While the dairy industry continues to face challenges, Col and Violet Kahler’s deep love for the work and lifestyle on their dairy farm ensures they hold fast.
Story + Photos Paula Heelan
Fourth-generation dairy farmer Colin Kahler and his border collie Sandi are poking along on a four-wheeler buggy behind a mob of Friesian cows heading to the milking shed. It’s 2°C and, with the district cloaked in heavy fog, it’s hard to see them as they make their way up the winding dirt road. Here at Hartley-Vale dairy, at Geham on Queensland’s Darling Downs, this twice-daily milking routine has been rolling out every day for more than 150 years.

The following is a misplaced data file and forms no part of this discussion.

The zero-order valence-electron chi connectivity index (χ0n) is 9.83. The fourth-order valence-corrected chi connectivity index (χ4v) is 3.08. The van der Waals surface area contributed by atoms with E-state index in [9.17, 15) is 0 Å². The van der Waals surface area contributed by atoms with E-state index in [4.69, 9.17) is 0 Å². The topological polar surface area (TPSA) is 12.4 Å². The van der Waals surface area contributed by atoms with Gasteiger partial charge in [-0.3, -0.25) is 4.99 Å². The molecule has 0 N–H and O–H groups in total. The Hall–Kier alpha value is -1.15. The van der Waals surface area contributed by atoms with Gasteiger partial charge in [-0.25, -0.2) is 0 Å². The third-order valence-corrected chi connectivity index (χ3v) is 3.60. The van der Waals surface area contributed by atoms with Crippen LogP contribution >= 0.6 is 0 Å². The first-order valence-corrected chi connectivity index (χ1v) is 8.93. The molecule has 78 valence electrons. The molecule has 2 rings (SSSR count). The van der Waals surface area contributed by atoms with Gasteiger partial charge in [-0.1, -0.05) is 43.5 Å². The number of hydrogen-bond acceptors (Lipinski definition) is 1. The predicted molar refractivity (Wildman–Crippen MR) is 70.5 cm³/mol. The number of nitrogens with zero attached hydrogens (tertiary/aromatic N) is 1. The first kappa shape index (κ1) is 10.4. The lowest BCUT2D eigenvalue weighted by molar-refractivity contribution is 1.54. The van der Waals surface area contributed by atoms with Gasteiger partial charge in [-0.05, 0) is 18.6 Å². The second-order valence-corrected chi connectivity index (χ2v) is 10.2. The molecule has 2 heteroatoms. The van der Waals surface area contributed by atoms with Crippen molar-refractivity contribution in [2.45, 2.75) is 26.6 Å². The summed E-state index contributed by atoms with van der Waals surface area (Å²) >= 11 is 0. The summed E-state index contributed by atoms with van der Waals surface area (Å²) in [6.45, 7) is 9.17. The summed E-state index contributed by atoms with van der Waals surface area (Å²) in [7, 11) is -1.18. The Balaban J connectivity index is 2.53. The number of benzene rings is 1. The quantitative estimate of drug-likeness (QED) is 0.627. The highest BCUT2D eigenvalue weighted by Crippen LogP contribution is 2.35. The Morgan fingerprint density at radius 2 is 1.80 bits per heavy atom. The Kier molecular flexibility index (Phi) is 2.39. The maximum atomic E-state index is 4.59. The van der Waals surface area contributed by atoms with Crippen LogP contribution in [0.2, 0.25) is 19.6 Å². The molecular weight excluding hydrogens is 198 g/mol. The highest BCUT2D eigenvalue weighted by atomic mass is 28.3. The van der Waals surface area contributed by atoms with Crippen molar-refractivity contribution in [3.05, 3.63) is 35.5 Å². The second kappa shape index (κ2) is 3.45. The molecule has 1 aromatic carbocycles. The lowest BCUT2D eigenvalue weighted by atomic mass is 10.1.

The chilly morning isn’t a worry for the quiet-natured, good-humoured Col. “It’s an automatic ritual,” he says. “We’re up by 5 for some coffee and toast and then walk over to start the milking by 6.” While Col brings in the herd, his wife, Violet, sets up at the shed. She fills the grain bins and readies the suction cups, puts the hose filter in the vat and rinses the buckets for the calves’ milk. The process of setting up, milking, feeding calves and cleaning up takes about three hours every morning and every afternoon, seven days a week.
This story excerpt is from Issue #133
Outback Magazine: Oct/Nov 2020